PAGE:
The combined effect of clothianidin and environmental stress on the behavioral and reproductive function in male mice

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Author(s)

    • HIRANO Tetsushi HIRANO Tetsushi
    • Laboratory of Molecular Morphology, Department of Animal Science, Graduate School of Agricultural Science, Kobe University, Kobe, Hyogo 657–8501, Japan
    • YANAI Shogo AIHARA Yoshiko
    • Laboratory of Food and Nutritional Chemistry, Department of Agrobioscience, Graduate School of Agricultural Science, Kobe University, Kobe, Hyogo 657–8501, Japan
    • FURUYASHIKI Tomoyuki
    • Department of Biochemistry and Molecular Biology, Graduate School of Medicine, Kobe University, Kobe, Hyogo, 650–0017, Japan
    • MANTANI Youhei
    • Laboratory of Histophysiology, Department of Animal Science, Graduate School of Agricultural Science, Kobe University, Kobe, Hyogo 657–8501, Japan
    • YOKOYAMA Toshifumi
    • Laboratory of Molecular Morphology, Department of Animal Science, Graduate School of Agricultural Science, Kobe University, Kobe, Hyogo 657–8501, Japan
    • KITAGAWA Hiroshi
    • Laboratory of Histophysiology, Department of Animal Science, Graduate School of Agricultural Science, Kobe University, Kobe, Hyogo 657–8501, Japan
    • HOSHI Nobuhiko
    • Laboratory of Molecular Morphology, Department of Animal Science, Graduate School of Agricultural Science, Kobe University, Kobe, Hyogo 657–8501, Japan
    • YANAI Shogo
    • Laboratory of Molecular Morphology, Department of Animal Science, Graduate School of Agricultural Science, Kobe University, Kobe, Hyogo 657–8501, Japan
    • OMOTEHARA Takuya
    • Laboratory of Molecular Morphology, Department of Animal Science, Graduate School of Agricultural Science, Kobe University, Kobe, Hyogo 657–8501, Japan
    • HASHIMOTO Rie
    • Laboratory of Molecular Morphology, Department of Animal Science, Graduate School of Agricultural Science, Kobe University, Kobe, Hyogo 657–8501, Japan
    • UMEMURA Yuria
    • Laboratory of Molecular Morphology, Department of Animal Science, Graduate School of Agricultural Science, Kobe University, Kobe, Hyogo 657–8501, Japan
    • KUBOTA Naoto
    • Laboratory of Molecular Morphology, Department of Animal Science, Graduate School of Agricultural Science, Kobe University, Kobe, Hyogo 657–8501, Japan
    • MINAMI Kiichi
    • Laboratory of Molecular Morphology, Department of Animal Science, Graduate School of Agricultural Science, Kobe University, Kobe, Hyogo 657–8501, Japan
    • NAGAHARA Daichi
    • Laboratory of Molecular Morphology, Department of Animal Science, Graduate School of Agricultural Science, Kobe University, Kobe, Hyogo 657–8501, Japan
    • MATSUO Eiko
    • Laboratory of Microbiology and Immunology, Department of Animal Science, Graduate School of Agricultural Science, Kobe University, Kobe, Hyogo 657–8501, Japan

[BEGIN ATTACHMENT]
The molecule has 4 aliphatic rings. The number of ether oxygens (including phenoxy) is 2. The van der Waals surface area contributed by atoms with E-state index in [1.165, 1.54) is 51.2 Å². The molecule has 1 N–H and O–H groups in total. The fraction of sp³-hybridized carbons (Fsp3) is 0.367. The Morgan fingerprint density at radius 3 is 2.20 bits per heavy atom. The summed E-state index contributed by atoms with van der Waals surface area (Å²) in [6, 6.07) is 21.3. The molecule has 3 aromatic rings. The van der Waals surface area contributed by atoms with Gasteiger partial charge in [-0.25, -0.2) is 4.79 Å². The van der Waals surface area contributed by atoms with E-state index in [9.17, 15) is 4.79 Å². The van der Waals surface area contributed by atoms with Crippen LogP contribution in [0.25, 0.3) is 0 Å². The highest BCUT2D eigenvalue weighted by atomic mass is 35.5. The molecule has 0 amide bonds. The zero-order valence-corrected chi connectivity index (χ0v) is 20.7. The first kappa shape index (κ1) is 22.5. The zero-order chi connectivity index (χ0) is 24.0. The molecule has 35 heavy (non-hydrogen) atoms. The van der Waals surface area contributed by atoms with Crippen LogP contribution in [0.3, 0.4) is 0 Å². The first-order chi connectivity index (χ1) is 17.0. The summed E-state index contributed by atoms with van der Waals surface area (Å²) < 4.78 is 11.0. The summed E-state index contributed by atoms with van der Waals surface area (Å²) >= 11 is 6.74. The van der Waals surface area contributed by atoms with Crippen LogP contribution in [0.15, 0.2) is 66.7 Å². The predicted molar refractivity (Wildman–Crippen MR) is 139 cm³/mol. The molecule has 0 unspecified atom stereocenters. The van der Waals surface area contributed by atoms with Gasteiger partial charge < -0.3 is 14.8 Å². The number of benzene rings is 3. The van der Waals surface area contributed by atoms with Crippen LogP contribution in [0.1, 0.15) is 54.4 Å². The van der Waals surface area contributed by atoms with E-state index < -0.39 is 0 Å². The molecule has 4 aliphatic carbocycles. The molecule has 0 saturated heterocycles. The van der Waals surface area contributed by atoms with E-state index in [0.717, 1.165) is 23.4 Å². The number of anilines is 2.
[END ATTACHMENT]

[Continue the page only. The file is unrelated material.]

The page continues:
Abstract

Neonicotinoids, some of the most widely used pesticides in the world, act as agonists to the nicotinic acetylcholine receptors (nAChRs) of insects, resulting in death from abnormal excitability. Neonicotinoids unexpectedly became a major topic as a compelling cause of honeybee colony collapse disorder, which is damaging crop production that requires pollination worldwide. Mammal nAChRs appear to have a certain affinity for neonicotinoids with lower levels than those of insects; there is thus rising concern about unpredictable adverse effects of neonicotinoids on vertebrates. We hypothesized that the effects of neonicotinoids would be enhanced under a chronic stressed condition, which is known to alter the expression of targets of neonicotinoids, <i>i.e.</i>, neuronal nAChRs. We performed immunohistochemical and behavioral analyses in male mice actively administered a neonicotinoid, clothianidin (CTD; 0, 10, 50 and 250 mg/kg/day), for 4 weeks under an unpredictable chronic stress procedure. Vacuolated seminiferous epithelia and a decrease in the immunoreactivity of the antioxidant enzyme glutathione peroxidase 4 were observed in the testes of the CTD+stress mice. In an open field test, although the locomotor activities were not affected, the anxiety-like behaviors of the mice were elevated by both CTD and stress. The present study demonstrates that the behavioral and reproductive effects of CTD become more serious in combination with environmental stress, which may reflect our actual situation of multiple exposure.

Journal

  • Journal of Veterinary Medical Science

    Journal of Veterinary Medical Science 77(10), 1207-1215, 2015

    JAPANESE SOCIETY OF VETERINARY SCIENCE

Codes

  • NII Article ID (NAID)
    130005107605
  • NII NACSIS-CAT ID (NCID)
    AA10796138
  • Text Lang
    ENG
  • ISSN
    0916-7250
  • NDL Article ID
    026822126
  • NDL Call No.
    Z18-350
  • Data Source
    NDL  J-STAGE 
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